Evolving notes, images and sounds by Luis Apiolaza

Category: books (Page 4 of 4)

If you are writing a book on Bayesian statistics

This post is somewhat marginal to R in that there are several statistical systems that could be used to tackle the problem. Bayesian statistics is one of those topics that I would like to understand better, much better, in fact. Unfortunately, I struggle to get the time to attend courses on the topic between running my own lectures, research and travel; there are always books, of course.

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No one would ever conceive

I believe that no one who is familiar, either with mathematical advances in other fields, or with the range of special biological conditions to be considered, would ever conceive that everything could be summed up in a single mathematical formula, however complex.

R.A. Fisher (1932) quoted in the preface to Foundations of Mathematical Genetics by A.W.F. Edwards (1976).

On “true” models

Before starting the description of the probability distributions, we want to impose on the reader the essential feature that a model is an interpretation of a real phenomenon that fits its characteristics to some degree of approximation rather than an explanation that would require the model to be “true”. In short, there is no such thing as a “true model”, even though some models are more appropriate than others!

Jean-Michel Marin and Christian P. Robert in Bayesian Core: a practical approach to computational Bayesian statistics.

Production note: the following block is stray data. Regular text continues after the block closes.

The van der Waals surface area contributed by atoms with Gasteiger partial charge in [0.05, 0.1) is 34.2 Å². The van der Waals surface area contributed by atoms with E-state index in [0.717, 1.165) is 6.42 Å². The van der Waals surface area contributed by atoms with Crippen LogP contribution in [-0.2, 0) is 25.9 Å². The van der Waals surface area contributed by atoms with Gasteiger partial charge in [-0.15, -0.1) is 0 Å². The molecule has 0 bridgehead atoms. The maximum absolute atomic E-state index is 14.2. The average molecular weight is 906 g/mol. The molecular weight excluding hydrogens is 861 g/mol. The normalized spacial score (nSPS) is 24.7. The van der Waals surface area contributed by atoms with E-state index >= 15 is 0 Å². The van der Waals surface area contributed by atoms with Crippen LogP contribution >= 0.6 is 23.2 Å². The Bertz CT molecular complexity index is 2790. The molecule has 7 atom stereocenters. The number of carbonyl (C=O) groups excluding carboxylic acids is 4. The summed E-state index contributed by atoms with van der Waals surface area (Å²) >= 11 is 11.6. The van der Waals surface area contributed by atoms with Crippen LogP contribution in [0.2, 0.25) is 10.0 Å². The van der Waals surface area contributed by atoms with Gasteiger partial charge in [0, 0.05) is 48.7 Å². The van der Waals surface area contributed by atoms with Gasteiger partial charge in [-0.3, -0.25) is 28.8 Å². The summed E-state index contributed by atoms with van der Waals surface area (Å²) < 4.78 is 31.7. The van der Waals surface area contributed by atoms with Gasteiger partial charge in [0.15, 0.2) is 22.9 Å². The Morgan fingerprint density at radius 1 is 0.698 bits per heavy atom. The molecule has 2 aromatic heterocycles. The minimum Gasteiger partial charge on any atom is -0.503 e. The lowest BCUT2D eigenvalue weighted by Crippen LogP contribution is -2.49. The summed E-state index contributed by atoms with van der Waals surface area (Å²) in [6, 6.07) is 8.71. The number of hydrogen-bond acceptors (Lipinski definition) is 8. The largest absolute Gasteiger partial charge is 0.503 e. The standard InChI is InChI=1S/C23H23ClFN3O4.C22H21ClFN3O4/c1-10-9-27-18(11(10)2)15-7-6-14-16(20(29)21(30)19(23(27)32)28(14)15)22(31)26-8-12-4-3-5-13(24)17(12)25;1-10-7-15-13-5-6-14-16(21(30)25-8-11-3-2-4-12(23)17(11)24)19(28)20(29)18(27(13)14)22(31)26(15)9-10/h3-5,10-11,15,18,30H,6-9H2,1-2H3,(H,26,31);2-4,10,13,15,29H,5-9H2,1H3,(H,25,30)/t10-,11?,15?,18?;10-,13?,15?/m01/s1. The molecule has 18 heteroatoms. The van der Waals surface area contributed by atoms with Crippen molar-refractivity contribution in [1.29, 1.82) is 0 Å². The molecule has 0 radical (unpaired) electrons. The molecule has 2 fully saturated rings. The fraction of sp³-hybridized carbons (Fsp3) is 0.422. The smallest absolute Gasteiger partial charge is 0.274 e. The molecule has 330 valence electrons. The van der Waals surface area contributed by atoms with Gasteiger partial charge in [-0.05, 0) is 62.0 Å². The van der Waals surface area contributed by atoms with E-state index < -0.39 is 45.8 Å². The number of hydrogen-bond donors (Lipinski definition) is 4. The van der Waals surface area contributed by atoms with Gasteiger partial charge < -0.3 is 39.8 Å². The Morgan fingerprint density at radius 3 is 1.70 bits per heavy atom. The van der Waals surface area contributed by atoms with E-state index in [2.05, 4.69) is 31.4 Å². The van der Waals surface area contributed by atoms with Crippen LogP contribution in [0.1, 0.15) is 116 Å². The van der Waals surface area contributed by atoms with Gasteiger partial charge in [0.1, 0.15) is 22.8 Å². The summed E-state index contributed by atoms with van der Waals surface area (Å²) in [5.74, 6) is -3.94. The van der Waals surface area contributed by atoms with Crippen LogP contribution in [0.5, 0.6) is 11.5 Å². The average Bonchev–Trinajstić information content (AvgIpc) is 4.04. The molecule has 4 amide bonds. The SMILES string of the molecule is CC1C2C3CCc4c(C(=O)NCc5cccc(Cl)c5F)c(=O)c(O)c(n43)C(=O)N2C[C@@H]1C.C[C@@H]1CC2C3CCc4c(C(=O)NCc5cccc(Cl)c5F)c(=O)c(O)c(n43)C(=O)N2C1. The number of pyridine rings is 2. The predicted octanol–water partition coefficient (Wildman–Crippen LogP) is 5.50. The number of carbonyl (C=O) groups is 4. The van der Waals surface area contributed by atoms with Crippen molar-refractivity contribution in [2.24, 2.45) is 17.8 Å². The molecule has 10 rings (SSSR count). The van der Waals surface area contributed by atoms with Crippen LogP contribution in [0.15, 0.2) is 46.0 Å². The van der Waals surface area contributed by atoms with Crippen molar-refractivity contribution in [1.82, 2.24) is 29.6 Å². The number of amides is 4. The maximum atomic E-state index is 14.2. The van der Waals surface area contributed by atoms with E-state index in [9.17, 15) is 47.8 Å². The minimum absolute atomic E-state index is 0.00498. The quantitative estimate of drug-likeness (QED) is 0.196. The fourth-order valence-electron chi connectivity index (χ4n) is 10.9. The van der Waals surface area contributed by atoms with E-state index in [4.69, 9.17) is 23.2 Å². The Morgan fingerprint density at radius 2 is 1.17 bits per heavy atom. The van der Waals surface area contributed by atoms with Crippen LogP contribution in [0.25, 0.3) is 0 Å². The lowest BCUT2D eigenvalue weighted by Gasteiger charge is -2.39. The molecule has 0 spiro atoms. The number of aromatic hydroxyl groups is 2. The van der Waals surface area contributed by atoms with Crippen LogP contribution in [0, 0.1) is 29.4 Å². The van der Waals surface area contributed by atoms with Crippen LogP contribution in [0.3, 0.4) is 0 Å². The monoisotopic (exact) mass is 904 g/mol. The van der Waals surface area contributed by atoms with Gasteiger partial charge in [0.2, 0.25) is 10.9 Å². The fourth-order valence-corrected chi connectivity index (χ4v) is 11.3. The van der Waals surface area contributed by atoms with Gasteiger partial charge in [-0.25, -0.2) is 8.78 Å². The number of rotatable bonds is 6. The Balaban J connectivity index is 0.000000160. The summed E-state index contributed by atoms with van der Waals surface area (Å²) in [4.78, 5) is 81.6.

Preamble to the instructions on how to wind a watch

Think of this: when they present you with a watch, they are gifting you with a tiny flowering hell, a wreath of roses, a dungeon of air. They aren’t simply wishing the watch on you, and many more, and we hope it will last you, it’s a good grand, Swiss, seventeen rubies; they aren’t just giving you this minute stonecutter which will bind you by the wrist and walk along with you. They are giving you–they don’t know it, it’s terrible that they don’t know it–they are gifting you with a new fragile and precarious piece of yourself, something that’s yours but not a part of your body, that you have to strap to your body like your belt, like a tiny, furious bit of something hanging onto your wrist. They gift you with the job of having to wind it every day, an obligation to wind it, so that it goes on being a watch, they gift you with the obsession of looking into jewelry-shop windows to check the exact time, check the radio announcer, check the telephone service. They give you the gift of fear, someone will steal it from you, it’ll fall on the street and get broken. They give you the gift of your trademark and the assurance that it’s a trademark better than others, they gift you with the impulse to compare your watch with other watches. They aren’t giving you a watch, you are the gift, they are giving you yourself for the watch’s birthday.

—Julio Cortázar, from “Cronopios and Famas”

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